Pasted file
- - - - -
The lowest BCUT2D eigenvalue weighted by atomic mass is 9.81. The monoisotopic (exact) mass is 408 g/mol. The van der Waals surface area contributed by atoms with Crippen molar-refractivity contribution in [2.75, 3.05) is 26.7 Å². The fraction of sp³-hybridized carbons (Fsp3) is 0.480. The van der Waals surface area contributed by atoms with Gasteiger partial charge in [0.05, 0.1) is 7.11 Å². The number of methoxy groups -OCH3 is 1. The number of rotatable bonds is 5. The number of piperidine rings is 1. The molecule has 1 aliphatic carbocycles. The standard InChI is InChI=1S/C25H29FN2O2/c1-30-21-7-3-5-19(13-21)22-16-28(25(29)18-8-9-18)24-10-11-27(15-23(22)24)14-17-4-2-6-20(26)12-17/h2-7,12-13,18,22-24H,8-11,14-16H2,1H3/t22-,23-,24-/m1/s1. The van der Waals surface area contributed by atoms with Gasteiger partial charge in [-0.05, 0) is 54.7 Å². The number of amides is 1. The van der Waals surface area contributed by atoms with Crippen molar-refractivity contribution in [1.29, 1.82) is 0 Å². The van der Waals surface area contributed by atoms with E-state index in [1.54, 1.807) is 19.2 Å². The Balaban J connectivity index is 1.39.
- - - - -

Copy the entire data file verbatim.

The lowest BCUT2D eigenvalue weighted by atomic mass is 9.81. The monoisotopic (exact) mass is 408 g/mol. The van der Waals surface area contributed by atoms with Crippen molar-refractivity contribution in [2.75, 3.05) is 26.7 Å². The fraction of sp³-hybridized carbons (Fsp3) is 0.480. The van der Waals surface area contributed by atoms with Gasteiger partial charge in [0.05, 0.1) is 7.11 Å². The number of methoxy groups -OCH3 is 1. The number of rotatable bonds is 5. The number of piperidine rings is 1. The molecule has 1 aliphatic carbocycles. The standard InChI is InChI=1S/C25H29FN2O2/c1-30-21-7-3-5-19(13-21)22-16-28(25(29)18-8-9-18)24-10-11-27(15-23(22)24)14-17-4-2-6-20(26)12-17/h2-7,12-13,18,22-24H,8-11,14-16H2,1H3/t22-,23-,24-/m1/s1. The van der Waals surface area contributed by atoms with Gasteiger partial charge in [-0.05, 0) is 54.7 Å². The number of amides is 1. The van der Waals surface area contributed by atoms with Crippen molar-refractivity contribution in [1.29, 1.82) is 0 Å². The van der Waals surface area contributed by atoms with E-state index in [1.54, 1.807) is 19.2 Å². The Balaban J connectivity index is 1.39.